Big Sugar takes a stand.

The cheque I awaited has arrived and will be cleared on Wednesday. My finances will be safe for the month and I can make sensible use of the credit card, knowing I will have the money to pay back. I paid that cheque into the bank on Thursday. It takes a week to clear.

In the long-ago days before highly efficient computerisation, banks could clear a cheque in three days. Now it takes a week and some banks take longer. That’s ‘progress’.

It’s all beside the point except to explain why I have Jura Origin 10-year-old in my glass tonight. And tomorrow. Can’t kill the bottle, I have to go to work and quite possibly deal with the sort of things that you really don’t want to have a hangover when you deal with them.

The new War on Sugar has come up against a non-compliant adversary. They are not rolling over and saying ‘Screw me’ like all the others before them. Perhaps, at last, the message is getting through and the template is being recognised.

Let’s hope it feeds back through the other versions of the template. Let’s hope that the line has at last been drawn. It’s a faint hope but it’s the best so far.

Anyway. Must get back to the little book of total annoyance…


11 thoughts on “Big Sugar takes a stand.

  1. Pingback: Big Sugar Takes a Stand & Raises Cane. | Va...

  2. “In the long-ago days before highly efficient computerisation, banks could clear a cheque in three days. Now it takes a week and some banks take longer. That’s ‘progress’.”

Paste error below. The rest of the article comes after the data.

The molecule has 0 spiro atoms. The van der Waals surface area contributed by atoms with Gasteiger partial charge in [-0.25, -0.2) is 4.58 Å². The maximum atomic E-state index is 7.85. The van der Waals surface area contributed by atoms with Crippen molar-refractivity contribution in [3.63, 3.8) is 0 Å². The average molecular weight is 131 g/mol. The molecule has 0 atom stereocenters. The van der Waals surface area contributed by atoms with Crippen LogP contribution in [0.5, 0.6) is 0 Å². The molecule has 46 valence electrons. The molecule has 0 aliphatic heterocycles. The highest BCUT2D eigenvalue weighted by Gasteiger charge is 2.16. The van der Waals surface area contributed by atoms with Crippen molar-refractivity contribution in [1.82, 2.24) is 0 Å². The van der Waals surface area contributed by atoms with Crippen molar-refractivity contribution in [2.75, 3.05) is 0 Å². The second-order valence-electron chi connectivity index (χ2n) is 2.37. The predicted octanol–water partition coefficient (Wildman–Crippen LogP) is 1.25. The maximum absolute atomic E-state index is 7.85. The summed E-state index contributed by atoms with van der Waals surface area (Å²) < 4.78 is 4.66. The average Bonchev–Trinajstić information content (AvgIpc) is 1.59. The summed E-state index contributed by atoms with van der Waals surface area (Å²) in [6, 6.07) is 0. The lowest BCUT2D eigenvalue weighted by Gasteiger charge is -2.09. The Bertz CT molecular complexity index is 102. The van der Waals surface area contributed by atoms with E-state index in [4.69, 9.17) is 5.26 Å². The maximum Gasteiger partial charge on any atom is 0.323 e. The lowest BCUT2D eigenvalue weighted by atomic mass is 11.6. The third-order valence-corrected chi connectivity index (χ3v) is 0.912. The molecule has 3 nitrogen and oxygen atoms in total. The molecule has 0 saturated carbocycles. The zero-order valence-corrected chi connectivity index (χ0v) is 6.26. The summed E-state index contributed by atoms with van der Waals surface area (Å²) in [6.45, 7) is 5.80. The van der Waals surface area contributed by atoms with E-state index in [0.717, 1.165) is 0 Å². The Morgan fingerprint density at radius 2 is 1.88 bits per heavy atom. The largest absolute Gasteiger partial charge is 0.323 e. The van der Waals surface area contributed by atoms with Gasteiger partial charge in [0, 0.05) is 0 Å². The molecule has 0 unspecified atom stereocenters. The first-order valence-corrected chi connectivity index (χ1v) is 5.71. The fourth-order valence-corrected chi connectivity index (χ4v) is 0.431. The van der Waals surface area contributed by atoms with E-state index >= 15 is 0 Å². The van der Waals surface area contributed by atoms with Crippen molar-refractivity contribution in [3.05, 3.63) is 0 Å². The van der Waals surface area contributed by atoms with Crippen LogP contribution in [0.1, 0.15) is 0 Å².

They now have the use of your (banked, but inaccessible) money for 7+ days, rather than 3. To the bank, this is progress.


  3. AB Sugar’s defence is not nearly aggressive enough. In the early 1980s, an old lawyer chum called Graham Smith (still I believe a partner in Bird and Bird if it still exists) and I prepared a paper for Peter Marsh, of the ad-agency Allen, Brady and Marsh (where I worked) for the Tobacco Industry. This was to defend tobacco advertising at an early time when governments everywhere were muttering about banning it all.

    This was a little time only, after the foundation of the Libertarian Alliance, of which we were (and I still am) officers.

    Our stance was that a strategic state assault on advertising amounted to forced censorship by the state, of legal communications about legal products. We and Peter Marsh recommended that all British and International tobacco firms, wherever, opposed completely any government plans to regulate their marketing, as we said this was the thin end of the wedge. We also adumbrated the “template” idea by saying that in the end a cave-in would open the doors to regulation and eventual banning of alcohol, motoring and fuel ads, not to mention “disapproved of” foods. We didn’t use the word “template” as I recall, since our suggestion would have elicited hots of derision that such a far-fetched idea could be possible, and that we would then be seen as swivel-eyed loons.

    The industry sadly caved in, trying to say that tobacco ads were “not about increasing consumption” but about “inceintivising customers to switch brands.”

    The rest is history.


    • I started smoking Golden Virginia because I liked their adverts. I kept smoking it because I liked their product. I also started smoking Hamlet cigars because I liked their adverts but quickly stopped smoking them because they are shite.

      I also started smoking heroin and crack because I didn’t like the anti drugs adverts, however after an occasion where I vomited so violently my oesophagus came up into my mouth and I had to push it back down my throat I decided there were better ways of sticking it to the man.


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